FIG. 4 depicts a token allocation table, according to an exemplary embodiment of the present invention. Referring to FIG. 4, the exemplary token allocation table shows possible different token allocations across R=4 managed resource units, with a maximum token budget of M=15, where the token manager TMU fixes a budget of 3 tokens for all other non-managed units (including itself), and distributes the remaining 12 tokens across the 4 managed units.

FIG. 5 is a flowchart illustrating an operation of a token management system that uses a distributed token control mechanism, according to an exemplary embodiment of the present invention. Referring to FIG. 5, the token management system (TMS) 500 is a ring-connected, distributed control (self-managed) TMS, with each unit having an embedded token-management functionality (TMU) function. Token-management functionality is distributed across the managed units themselves in TMS 500, and centralized TMU functionality can be avoided.

As shown in FIG. 5, a unidirectional ring-structured interconnect may be used for the token exchange across six monitored units: IFU 520, IDU 530, ISU 540, FXU 550, LSU 560 and FPU 570. The main computational data flow and unit connectivity may be as shown in FIG. 1A. The ring network applies to the token-based sense-and-propagate protocol. Although six monitored units are shown in FIG. 5, it is to be understood that any number of units may be monitored. In this example, each managed unit has a 2-bit token counter/shift-register 505, and the token-count per unit is interpreted to be the decimal arithmetic sum of the two bit values. Here, “00” denotes zero, a condition that implies low power or idle (with possible power-down, depending on implementation choice). “01” or “10” denotes that the token count is one, and “11” denotes that the token count is two.

The units' 2-bit token count registers are connected in a ring network, such that every T cycles (the control period), the contents of the count registers are shifted right. For example, the combined shift register may be initialized during bring-up to the setting “010101010101”, so that under normal operation, without any need for power management, each unit always has one power token, even after each shift operation every T cycles. Each managed unit has a busy flag bit “b” 515. For example, the flag bit 515 normally may be set to 1, to indicate usage. Each unit may be equipped with an idle-counter (not shown), which may count down from a preset threshold value P, on successive idle cycles. The idle-counter may be reset to P each time it receives new work for processing. If the idle counter reaches zero, that event may cause the unit to reset the token counter to 00 (zero) and may also initiate action to transition the unit to the lowest power or possibly idle (power-off) mode.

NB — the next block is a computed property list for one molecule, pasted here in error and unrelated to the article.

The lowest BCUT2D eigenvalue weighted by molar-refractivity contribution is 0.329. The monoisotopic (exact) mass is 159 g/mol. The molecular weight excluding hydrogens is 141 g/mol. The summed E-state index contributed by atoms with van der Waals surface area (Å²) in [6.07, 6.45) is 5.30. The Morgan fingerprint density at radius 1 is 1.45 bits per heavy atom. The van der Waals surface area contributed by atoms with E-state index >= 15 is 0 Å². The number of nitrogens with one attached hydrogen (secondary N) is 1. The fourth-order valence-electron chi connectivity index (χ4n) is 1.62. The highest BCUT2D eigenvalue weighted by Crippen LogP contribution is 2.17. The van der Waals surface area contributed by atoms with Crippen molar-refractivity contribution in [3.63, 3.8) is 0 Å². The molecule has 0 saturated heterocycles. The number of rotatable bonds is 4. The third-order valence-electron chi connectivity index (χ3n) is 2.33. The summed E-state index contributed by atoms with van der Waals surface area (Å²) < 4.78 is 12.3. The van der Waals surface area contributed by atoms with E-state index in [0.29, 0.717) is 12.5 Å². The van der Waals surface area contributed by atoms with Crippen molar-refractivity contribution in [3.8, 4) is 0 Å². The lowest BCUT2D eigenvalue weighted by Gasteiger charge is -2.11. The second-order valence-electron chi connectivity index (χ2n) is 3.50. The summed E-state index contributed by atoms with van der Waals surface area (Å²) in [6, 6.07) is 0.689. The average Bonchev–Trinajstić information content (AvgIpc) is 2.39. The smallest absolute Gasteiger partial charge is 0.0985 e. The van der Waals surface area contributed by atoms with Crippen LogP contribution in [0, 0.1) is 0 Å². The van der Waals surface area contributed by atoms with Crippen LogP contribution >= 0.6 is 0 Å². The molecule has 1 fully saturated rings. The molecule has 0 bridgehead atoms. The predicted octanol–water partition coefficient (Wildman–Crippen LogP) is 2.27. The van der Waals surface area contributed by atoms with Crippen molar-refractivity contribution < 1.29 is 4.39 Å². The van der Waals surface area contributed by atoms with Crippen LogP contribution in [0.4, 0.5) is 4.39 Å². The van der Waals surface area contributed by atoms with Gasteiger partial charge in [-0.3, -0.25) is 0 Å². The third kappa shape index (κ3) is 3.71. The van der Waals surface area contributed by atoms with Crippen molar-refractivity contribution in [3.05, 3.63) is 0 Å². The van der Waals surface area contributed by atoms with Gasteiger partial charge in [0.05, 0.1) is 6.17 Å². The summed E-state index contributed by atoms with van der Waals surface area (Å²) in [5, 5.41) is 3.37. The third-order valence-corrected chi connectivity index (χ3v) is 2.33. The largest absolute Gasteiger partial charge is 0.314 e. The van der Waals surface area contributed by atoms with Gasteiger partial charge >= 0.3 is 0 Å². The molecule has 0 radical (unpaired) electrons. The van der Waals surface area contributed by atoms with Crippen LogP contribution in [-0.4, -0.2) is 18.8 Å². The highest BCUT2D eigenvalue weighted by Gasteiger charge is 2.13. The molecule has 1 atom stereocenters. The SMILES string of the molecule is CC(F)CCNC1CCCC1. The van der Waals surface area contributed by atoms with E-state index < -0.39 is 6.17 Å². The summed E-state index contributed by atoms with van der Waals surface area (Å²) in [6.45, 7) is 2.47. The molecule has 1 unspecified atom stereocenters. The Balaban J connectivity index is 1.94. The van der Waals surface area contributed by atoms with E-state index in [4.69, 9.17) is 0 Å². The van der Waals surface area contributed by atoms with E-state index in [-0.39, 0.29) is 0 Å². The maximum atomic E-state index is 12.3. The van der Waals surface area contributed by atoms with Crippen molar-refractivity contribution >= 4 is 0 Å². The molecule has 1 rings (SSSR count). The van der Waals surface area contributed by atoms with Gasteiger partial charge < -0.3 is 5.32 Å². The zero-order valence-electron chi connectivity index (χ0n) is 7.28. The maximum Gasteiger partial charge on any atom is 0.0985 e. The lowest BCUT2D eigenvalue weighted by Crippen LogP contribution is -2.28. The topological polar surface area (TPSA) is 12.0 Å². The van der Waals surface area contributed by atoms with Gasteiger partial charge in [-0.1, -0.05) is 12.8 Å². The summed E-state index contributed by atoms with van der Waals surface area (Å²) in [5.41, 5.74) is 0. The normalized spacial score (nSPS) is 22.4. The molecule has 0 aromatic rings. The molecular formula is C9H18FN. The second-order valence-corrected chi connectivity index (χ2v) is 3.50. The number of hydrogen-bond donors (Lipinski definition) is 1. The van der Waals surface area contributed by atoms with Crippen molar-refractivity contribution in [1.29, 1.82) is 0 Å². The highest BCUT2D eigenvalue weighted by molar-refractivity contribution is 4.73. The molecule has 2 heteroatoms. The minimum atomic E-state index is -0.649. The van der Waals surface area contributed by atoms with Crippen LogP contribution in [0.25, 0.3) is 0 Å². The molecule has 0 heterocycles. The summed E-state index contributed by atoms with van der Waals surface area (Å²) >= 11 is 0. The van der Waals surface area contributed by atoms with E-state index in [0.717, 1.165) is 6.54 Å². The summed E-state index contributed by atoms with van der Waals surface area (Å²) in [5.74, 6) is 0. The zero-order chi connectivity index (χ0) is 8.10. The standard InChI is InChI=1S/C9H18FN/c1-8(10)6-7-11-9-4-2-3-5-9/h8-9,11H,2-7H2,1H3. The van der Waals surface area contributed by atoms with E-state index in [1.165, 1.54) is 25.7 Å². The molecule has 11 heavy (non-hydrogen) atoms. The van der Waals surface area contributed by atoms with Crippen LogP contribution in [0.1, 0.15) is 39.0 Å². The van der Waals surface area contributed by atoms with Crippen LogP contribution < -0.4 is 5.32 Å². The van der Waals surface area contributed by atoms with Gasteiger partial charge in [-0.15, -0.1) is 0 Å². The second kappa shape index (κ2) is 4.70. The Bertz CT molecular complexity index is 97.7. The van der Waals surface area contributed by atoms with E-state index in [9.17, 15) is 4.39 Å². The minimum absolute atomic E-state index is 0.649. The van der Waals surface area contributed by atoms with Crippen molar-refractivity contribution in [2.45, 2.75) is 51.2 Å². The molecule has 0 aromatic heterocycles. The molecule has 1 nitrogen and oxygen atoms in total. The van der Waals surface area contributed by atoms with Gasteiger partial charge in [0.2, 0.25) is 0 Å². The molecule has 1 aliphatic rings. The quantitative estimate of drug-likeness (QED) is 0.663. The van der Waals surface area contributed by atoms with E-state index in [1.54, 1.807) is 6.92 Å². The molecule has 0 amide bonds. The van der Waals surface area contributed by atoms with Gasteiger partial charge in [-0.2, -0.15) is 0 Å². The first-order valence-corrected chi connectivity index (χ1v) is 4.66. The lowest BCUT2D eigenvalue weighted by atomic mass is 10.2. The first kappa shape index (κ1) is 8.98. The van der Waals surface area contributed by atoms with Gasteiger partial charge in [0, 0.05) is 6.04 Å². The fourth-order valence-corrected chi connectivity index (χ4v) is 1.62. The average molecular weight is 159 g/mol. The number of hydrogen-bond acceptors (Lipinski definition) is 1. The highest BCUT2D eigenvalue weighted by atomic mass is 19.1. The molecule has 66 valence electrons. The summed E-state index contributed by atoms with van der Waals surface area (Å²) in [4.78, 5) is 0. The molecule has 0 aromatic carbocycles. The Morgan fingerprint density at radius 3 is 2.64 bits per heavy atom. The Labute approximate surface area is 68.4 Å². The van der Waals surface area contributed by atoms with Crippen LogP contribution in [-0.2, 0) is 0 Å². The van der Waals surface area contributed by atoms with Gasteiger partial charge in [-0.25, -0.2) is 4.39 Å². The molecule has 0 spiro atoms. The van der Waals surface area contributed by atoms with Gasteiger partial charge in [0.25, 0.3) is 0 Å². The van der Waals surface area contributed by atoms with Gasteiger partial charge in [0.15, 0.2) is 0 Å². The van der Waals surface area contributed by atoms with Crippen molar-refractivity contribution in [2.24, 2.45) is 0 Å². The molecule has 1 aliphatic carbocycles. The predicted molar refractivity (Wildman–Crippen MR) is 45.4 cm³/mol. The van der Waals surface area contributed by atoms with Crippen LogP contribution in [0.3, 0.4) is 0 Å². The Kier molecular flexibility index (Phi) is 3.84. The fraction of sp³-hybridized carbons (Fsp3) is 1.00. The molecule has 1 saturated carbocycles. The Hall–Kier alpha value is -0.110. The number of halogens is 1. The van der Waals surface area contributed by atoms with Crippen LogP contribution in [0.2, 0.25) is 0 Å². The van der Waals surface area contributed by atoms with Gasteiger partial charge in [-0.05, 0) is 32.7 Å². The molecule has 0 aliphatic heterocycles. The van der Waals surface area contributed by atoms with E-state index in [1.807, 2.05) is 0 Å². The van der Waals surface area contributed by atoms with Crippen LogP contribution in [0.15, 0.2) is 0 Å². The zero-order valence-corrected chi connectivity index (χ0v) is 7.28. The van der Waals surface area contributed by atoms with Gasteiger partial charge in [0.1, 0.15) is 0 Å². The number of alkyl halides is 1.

Depending on the implementation, the transition to 00 state may take one or two T-cycle periods, or could be done through an asynchronous reset. If state transitions are only allowed at synchronous T-cycle boundaries, then a b=0 flag would cause a 01 state to transition to 00 at the beginning of the next control period T, with the “1” token passed onwards to the next unit. However a 10 state would first transition to 01 and then to 00 in the subsequent period, thereby contributing the “1” token to the next stage. An alternate implementation would reset the token counter state to 01 immediately after the idle-counter reaches zero, and prior to the transition to the next control period.

In an exemplary embodiment of the present invention, a unit in 00 (idle) state will not accept a 1 token from the prior state. With the transition to the 00 state, an implementation choice would be for the unit to reconfigure the ring connectivity, such that (effectively) the idle unit is bypassed in future token shift operation cycles. This could be accomplished, for example, by setting the latches of the token count register in transparent mode, once it is reset to the 00 state. When an immediately prior producer unit (see FIG. 1) recognizes the onset of new work for a consuming functional (execution) unit U that is in lowest power or idle state (00), it asserts a signaling message that initiates the unit's “wake-up” while resetting its token count to 01 or 10. This also brings back the unit's count register into the global shift register control ring. At the same time, coordinated logic across the adjacent neighbor units U−1 and U+1 (in terms of the token ring shift register) must ensure that the total token count in the system does not exceed the stipulated maximum, for example, M=6 in this scenario. Example logic to ensure such compliance will be discussed later in this disclosure with reference to FIGS. 6 and 7.